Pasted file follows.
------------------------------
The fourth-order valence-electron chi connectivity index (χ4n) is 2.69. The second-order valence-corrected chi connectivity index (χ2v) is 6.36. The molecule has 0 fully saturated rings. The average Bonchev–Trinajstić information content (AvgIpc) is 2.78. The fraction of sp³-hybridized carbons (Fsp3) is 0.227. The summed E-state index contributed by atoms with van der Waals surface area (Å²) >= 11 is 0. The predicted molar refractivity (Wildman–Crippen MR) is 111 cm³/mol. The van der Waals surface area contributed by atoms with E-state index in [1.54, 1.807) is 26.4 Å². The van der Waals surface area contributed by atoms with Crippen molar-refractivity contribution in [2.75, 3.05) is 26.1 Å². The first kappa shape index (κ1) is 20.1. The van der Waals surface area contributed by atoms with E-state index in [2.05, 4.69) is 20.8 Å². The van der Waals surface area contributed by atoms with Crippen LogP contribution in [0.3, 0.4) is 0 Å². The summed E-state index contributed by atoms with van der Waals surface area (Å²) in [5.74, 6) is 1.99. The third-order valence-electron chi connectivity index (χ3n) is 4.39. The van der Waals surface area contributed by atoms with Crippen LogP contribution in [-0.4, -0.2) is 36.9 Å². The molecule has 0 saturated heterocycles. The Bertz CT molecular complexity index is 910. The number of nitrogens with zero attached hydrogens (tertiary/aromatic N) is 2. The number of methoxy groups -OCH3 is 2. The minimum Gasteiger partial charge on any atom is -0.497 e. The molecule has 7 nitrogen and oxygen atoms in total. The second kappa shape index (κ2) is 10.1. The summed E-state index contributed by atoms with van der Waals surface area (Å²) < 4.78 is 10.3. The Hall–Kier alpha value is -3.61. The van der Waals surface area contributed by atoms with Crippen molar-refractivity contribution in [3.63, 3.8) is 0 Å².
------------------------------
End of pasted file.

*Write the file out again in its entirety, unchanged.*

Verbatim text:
The fourth-order valence-electron chi connectivity index (χ4n) is 2.69. The second-order valence-corrected chi connectivity index (χ2v) is 6.36. The molecule has 0 fully saturated rings. The average Bonchev–Trinajstić information content (AvgIpc) is 2.78. The fraction of sp³-hybridized carbons (Fsp3) is 0.227. The summed E-state index contributed by atoms with van der Waals surface area (Å²) >= 11 is 0. The predicted molar refractivity (Wildman–Crippen MR) is 111 cm³/mol. The van der Waals surface area contributed by atoms with E-state index in [1.54, 1.807) is 26.4 Å². The van der Waals surface area contributed by atoms with Crippen molar-refractivity contribution in [2.75, 3.05) is 26.1 Å². The first kappa shape index (κ1) is 20.1. The van der Waals surface area contributed by atoms with E-state index in [2.05, 4.69) is 20.8 Å². The van der Waals surface area contributed by atoms with Crippen LogP contribution in [0.3, 0.4) is 0 Å². The summed E-state index contributed by atoms with van der Waals surface area (Å²) in [5.74, 6) is 1.99. The third-order valence-electron chi connectivity index (χ3n) is 4.39. The van der Waals surface area contributed by atoms with Crippen LogP contribution in [-0.4, -0.2) is 36.9 Å². The molecule has 0 saturated heterocycles. The Bertz CT molecular complexity index is 910. The number of nitrogens with zero attached hydrogens (tertiary/aromatic N) is 2. The number of methoxy groups -OCH3 is 2. The minimum Gasteiger partial charge on any atom is -0.497 e. The molecule has 7 nitrogen and oxygen atoms in total. The second kappa shape index (κ2) is 10.1. The summed E-state index contributed by atoms with van der Waals surface area (Å²) < 4.78 is 10.3. The Hall–Kier alpha value is -3.61. The van der Waals surface area contributed by atoms with Crippen molar-refractivity contribution in [3.63, 3.8) is 0 Å².